McDonald’s reports lower traffic, higher sales
by Monica Watrous
OAK BROOK, Ill. – Customers made fewer trips to McDonald’s Corp. in the past quarter, but the fast-food chain still posted a bump in revenues compared with the prior year.
Severe winter weather and ongoing market challenges led to lower traffic in US restaurants, which reported a 1.7 percent decline in comparable sales during the company’s first quarter.
“At McDonald’s, we aspire to be our customers’ favorite place and way to eat and drink, and our actions are grounded in creating the best overall experience for our customers,” said Don Thompson, president and CEO. “In the near term, we are prioritizing our efforts around those elements of the restaurant experience that are most impactful — offering the best food and beverage options and delivering outstanding service. For the long term, we are focused on more effectively leveraging consumer insights to guide our global growth priorities of optimizing our menu, modernizing the customer experience and broadening accessibility to brand McDonald’s. We are intent on pursuing initiatives that will strengthen our relationship with our customers to reignite our business momentum.”
For the quarter ended March 31, net income declined 5 percent to $1,204,800,000, equal to $1.21 per share on the common stock, which compared with $1,270,200,000, or $1.26 per share, in the same period of the previous year. Earnings declined on the impact of prior-year income tax benefits.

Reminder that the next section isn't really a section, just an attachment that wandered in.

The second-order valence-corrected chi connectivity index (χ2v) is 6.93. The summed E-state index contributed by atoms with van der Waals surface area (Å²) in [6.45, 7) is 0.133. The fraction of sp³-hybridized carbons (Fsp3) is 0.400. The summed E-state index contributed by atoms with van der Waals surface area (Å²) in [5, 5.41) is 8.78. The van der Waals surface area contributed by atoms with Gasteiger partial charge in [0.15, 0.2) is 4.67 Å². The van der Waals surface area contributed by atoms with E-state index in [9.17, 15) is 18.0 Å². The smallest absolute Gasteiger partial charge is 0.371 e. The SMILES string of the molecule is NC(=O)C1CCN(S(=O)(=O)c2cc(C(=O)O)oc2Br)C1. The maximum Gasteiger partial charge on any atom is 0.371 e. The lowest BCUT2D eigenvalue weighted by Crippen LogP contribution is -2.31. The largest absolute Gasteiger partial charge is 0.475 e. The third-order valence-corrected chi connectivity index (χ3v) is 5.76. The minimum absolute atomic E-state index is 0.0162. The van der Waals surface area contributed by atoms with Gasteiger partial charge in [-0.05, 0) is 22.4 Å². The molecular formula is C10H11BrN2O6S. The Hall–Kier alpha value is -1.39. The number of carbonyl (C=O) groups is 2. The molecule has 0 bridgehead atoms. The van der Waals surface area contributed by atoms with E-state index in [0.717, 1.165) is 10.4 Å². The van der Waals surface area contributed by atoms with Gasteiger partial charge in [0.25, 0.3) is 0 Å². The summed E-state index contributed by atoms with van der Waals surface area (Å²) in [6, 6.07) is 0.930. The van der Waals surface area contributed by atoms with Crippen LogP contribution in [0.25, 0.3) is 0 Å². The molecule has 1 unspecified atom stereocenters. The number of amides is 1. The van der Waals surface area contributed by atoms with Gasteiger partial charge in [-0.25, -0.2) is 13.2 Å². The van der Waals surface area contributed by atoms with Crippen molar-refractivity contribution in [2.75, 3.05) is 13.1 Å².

Revenues for the quarter totaled $6,700,300,000, up 1 percent from $6,605,300,000 the year before.
Global comparable sales increased 0.5 percent on higher average check that offset lower guest counts in the United States and Asia/Pacific, Middle East and Africa (APMEA) regions.
In Europe, comparable sales climbed 1.4 percent, as positive performance in the United Kingdom, France and Russia was partially offset by continued weakness in Germany. Limited-time offers, premium products and value items lifted sales in the region.
Comparable sales in APMEA increased 0.8 percent, reflecting a solid quarter for China offsetting weakness in Japan and Australia.
McDonald’s is focused on stabilizing sales in its priority markets of the United States, Germany, Australia and Japan. The company said global comparable sales for April are expected to be modestly positive.
“In today’s dynamic global marketplace, our goal is to ensure that we are evolving to remain a relevant and trusted brand by serving great-tasting, high-quality, affordable food and creating memorable experiences with our brand,” Thompson said. “By leveraging a deeper understanding of what our customers want with the power of our business model, our investments in restaurant capabilities and modernization, and our hard-earned competitive advantages, we will grow McDonald’s business and deliver enduring profitable growth over the long term.”